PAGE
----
A Numerical Study of Fish Adaption Behaviors by Deep Reinforcement Learning and Immersed Boundary–Lattice Boltzmann Method

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Copyright: Zhu, Yi
The aim of this thesis is to study the adaption behaviors of self-propelled fish in complex environments. In order to do so, a numerical framework is first developed. In this framework, fish swimming in a viscous incompressible flow is simulated with the immersed boundary--lattice Boltzmann method (IB--LBM). Furthermore, a deep recurrent Q-network (DRQN) is incorporated with the IB--LBM to train the fish model to adapt its motion to optimally achieve a specific task, such as prey capture, rheotaxis and Kármán gaiting. Compared to existing models for fish, this work incorporates the fish position, velocity and acceleration into the state space in the DRQN; and it considers the amplitude and frequency action space as well as the historical effects. This framework makes use of the high computational efficiency of the IB--LBM which is of crucial importance for the effective coupling with learning algorithms. Test cases including point-to-point swimming in quiescent flow and position holding both in a uniform stream and a Kármán vortex street have been conducted to show the effectiveness of the proposed framework. With the proposed method, the effect of vision, superficial neuromast (SN) and canal neuromast (CN) in position holding swimming in a uniform flow are then investigated. It is found that the fish is able to hold position with all those sensory methods. The control with vision is most accurate while the control with CN information is least accurate. In addition, the combination of vision, SN and CN will not improve the control with only vision, but the combination of SN and CN outperforms SN or CN alone. The effect of the undulation frequency on fish's behavior in a Kármán vortex street is finally investigated. Result shows that the swimming is most stable and efficient when the fish is synchronizing its tail-beat frequency with the vortex shedding frequency. Higher undulation frequency will decrease the hydrodynamic efficiency, and lower undulation frequency will decrease swimming stability. The effect of the scale of the vortex street on fish behavior is also investigated. Smaller vortex street makes the swimming more stable and less efficient, while larger vortex street makes the swimming unstable but hydrodynamically efficient.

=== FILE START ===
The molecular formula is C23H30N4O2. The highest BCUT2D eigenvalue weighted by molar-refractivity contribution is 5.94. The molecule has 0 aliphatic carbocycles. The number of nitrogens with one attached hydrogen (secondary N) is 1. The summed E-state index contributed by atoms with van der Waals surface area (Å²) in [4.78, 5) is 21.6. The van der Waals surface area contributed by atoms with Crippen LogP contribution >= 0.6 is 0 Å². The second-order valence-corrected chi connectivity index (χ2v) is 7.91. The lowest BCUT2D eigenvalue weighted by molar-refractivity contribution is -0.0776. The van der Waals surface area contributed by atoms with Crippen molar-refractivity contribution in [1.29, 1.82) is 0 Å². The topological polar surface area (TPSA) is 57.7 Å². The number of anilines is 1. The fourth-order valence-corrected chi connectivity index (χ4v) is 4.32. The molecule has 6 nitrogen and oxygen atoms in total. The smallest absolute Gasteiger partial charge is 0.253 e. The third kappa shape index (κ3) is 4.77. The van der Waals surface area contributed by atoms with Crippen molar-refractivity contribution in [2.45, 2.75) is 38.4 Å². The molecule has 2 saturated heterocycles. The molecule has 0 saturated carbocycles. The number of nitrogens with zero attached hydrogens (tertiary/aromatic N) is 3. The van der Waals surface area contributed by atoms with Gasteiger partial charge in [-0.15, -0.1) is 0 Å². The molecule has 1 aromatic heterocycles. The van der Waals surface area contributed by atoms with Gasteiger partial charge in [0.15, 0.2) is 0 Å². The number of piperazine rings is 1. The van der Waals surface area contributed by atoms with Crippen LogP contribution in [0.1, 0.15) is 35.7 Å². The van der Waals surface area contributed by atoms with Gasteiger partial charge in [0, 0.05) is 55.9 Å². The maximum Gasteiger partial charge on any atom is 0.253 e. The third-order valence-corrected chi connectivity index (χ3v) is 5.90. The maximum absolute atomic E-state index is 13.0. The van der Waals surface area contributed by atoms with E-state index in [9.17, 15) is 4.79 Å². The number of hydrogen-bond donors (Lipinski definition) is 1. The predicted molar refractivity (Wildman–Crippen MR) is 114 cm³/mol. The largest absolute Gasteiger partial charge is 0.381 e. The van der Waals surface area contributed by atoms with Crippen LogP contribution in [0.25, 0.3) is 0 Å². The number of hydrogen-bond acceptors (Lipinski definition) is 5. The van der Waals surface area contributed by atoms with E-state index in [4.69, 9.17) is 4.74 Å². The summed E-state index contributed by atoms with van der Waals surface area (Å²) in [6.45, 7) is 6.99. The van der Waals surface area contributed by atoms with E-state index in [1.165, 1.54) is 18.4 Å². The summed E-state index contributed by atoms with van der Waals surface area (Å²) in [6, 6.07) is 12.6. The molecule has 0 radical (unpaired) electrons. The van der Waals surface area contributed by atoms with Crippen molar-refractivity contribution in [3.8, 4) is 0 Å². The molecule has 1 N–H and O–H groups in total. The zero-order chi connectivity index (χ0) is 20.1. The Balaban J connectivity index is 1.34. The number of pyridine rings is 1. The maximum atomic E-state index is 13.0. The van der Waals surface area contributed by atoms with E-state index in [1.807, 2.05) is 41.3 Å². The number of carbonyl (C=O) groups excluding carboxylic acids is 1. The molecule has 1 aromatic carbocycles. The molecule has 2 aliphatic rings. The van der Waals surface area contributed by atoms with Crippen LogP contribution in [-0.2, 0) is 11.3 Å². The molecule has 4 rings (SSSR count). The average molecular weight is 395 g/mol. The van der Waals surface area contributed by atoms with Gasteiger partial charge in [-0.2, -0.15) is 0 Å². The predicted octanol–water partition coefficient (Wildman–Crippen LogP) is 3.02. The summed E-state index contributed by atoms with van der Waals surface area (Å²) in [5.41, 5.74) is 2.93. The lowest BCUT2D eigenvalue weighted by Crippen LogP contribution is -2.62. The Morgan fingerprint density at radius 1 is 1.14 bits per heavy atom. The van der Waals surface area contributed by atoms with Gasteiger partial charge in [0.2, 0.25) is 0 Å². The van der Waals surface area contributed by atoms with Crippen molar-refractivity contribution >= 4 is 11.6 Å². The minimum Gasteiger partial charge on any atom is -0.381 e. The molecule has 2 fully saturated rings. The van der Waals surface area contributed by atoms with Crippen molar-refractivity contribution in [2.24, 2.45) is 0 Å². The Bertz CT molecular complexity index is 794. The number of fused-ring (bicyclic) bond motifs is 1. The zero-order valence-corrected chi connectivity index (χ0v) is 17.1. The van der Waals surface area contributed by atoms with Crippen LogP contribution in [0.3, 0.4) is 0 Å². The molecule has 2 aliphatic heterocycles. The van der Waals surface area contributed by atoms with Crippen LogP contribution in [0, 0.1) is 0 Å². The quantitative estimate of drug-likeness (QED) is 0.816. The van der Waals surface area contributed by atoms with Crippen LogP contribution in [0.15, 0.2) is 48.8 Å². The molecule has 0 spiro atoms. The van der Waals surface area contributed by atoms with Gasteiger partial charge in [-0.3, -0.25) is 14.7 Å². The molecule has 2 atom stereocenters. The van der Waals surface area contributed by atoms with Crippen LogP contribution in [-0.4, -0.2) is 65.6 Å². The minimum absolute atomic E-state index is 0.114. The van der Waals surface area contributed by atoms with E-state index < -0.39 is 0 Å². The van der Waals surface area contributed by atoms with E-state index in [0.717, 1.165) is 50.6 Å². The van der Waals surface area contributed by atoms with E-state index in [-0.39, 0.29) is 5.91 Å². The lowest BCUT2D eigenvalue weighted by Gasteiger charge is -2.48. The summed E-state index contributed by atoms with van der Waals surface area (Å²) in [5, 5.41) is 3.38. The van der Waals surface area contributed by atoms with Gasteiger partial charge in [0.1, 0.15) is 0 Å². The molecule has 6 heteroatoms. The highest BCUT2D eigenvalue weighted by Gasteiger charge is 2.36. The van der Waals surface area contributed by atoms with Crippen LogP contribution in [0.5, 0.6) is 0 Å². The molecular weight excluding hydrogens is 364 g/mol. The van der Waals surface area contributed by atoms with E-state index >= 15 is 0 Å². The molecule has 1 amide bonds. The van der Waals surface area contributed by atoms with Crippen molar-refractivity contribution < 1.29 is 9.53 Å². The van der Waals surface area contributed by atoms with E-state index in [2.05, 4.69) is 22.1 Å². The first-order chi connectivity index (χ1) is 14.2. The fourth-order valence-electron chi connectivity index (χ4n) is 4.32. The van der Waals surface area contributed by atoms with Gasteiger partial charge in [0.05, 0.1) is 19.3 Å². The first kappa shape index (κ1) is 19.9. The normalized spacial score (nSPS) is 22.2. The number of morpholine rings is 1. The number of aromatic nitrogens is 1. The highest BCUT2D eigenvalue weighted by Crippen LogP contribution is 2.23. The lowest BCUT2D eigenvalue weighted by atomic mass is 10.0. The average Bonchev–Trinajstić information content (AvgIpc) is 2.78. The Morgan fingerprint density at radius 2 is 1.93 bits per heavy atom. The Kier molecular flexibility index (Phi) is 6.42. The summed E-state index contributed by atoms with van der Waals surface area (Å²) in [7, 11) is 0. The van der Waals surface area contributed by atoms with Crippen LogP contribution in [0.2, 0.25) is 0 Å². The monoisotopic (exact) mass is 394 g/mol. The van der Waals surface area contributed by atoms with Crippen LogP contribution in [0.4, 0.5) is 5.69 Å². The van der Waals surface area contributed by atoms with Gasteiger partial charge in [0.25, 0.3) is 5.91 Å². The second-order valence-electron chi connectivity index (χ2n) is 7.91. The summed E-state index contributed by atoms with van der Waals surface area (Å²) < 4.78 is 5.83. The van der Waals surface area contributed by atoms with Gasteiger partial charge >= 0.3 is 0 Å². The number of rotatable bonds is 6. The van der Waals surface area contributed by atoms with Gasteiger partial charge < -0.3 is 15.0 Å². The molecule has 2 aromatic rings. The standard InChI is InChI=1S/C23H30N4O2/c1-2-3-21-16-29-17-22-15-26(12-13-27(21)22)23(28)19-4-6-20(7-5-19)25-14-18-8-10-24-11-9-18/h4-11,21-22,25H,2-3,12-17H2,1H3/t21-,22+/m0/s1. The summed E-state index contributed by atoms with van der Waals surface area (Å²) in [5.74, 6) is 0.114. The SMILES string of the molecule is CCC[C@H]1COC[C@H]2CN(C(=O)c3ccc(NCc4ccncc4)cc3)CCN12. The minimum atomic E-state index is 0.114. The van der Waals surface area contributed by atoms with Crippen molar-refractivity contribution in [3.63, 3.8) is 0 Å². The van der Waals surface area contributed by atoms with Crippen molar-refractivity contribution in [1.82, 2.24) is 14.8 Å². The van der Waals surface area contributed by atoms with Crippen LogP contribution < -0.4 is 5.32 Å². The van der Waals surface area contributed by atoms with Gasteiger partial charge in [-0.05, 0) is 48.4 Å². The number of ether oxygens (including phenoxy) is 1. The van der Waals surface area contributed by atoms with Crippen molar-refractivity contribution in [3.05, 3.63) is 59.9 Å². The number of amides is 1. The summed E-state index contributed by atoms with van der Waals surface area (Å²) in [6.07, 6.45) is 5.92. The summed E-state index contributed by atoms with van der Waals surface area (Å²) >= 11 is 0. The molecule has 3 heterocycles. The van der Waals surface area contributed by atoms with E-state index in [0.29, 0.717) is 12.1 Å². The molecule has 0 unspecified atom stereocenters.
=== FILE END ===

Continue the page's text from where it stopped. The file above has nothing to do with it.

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PhD Doctorate
UNSW Faculty
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